Climate Science

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How U.S. Can Lead on Short-Lived Climate Pollutants
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Weather on the Juice?
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Drowning and Drought: Extreme Weather Impacts on our Economy and Society
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Climate Change 101: Understanding and Responding to Global Climate Change

The Climate Change 101 series provides a reliable and understandable introduction to global climate change, giving policy makers the basic information they need as they face decisions about climate policy. The new 2011 edition incorporates the most recent information on …

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Factsheet
What is Black Carbon?

Black Carbon (BC) has recently emerged as a major contributor to global climate change, possibly second only to CO2 as the main driver of change. BC particles strongly absorb sunlight and give soot its black color. BC is produced both …

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Black Carbon: A Science/Policy Primer

Over the last decade, a growing body of evidence indicates that soot and smoke from incomplete combustion are major contributors to climate change. Black carbon, a soot component, is a potent climate driver that absorbs sunlight in the atmosphere, changes …

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Brief
Ocean Acidification

Since the Industrial Revolution, the acidity of the world’s oceans has increased significantly. This change is entirely the result of human activities. About one third of all the carbon dioxide (CO2) emitted by human activities has been absorbed by the …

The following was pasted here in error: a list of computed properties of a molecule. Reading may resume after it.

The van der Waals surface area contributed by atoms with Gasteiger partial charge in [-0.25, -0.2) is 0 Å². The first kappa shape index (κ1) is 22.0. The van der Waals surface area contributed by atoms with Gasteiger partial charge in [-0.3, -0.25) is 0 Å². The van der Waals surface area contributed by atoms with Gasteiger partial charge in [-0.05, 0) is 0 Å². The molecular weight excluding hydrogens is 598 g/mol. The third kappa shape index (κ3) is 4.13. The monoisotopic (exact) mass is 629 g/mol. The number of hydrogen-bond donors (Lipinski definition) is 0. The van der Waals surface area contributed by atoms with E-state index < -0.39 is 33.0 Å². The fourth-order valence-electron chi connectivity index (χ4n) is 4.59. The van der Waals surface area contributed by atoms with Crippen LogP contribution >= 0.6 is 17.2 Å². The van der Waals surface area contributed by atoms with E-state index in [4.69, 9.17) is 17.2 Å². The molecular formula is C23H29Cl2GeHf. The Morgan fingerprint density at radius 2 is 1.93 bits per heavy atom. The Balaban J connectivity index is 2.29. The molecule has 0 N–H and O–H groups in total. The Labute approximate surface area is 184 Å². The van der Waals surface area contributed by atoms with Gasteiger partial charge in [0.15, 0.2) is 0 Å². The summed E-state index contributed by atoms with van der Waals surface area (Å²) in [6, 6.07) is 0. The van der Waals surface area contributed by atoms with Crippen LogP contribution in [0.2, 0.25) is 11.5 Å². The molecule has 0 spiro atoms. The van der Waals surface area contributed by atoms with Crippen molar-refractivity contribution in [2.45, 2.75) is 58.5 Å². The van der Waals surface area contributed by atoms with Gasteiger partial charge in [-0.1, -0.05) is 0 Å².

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Brief
Key Scientific Developments Since the IPCC Fourth Assessment Report

The Intergovernmental Panel on Climate Change (IPCC) released its Fourth Assessment Report in 2007, summarizing the scientific community’s current understanding of the science of climate change.  Since that time, a number of new scientific results have been published that expand …

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Article
Climate Change Risks in the Context of Scientific Uncertainty

This article appeared in The Global Politics of Energy, 2008.

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The Science of Climate Change: Global and U.S. Perspectives

Basic Science on climate change: Projections of future climate change suggest a global temperature increase of 1 to 6°C (2 to 10°F) from 1990 to 2100, with warming in most of the United States expected to be even higher. Current …

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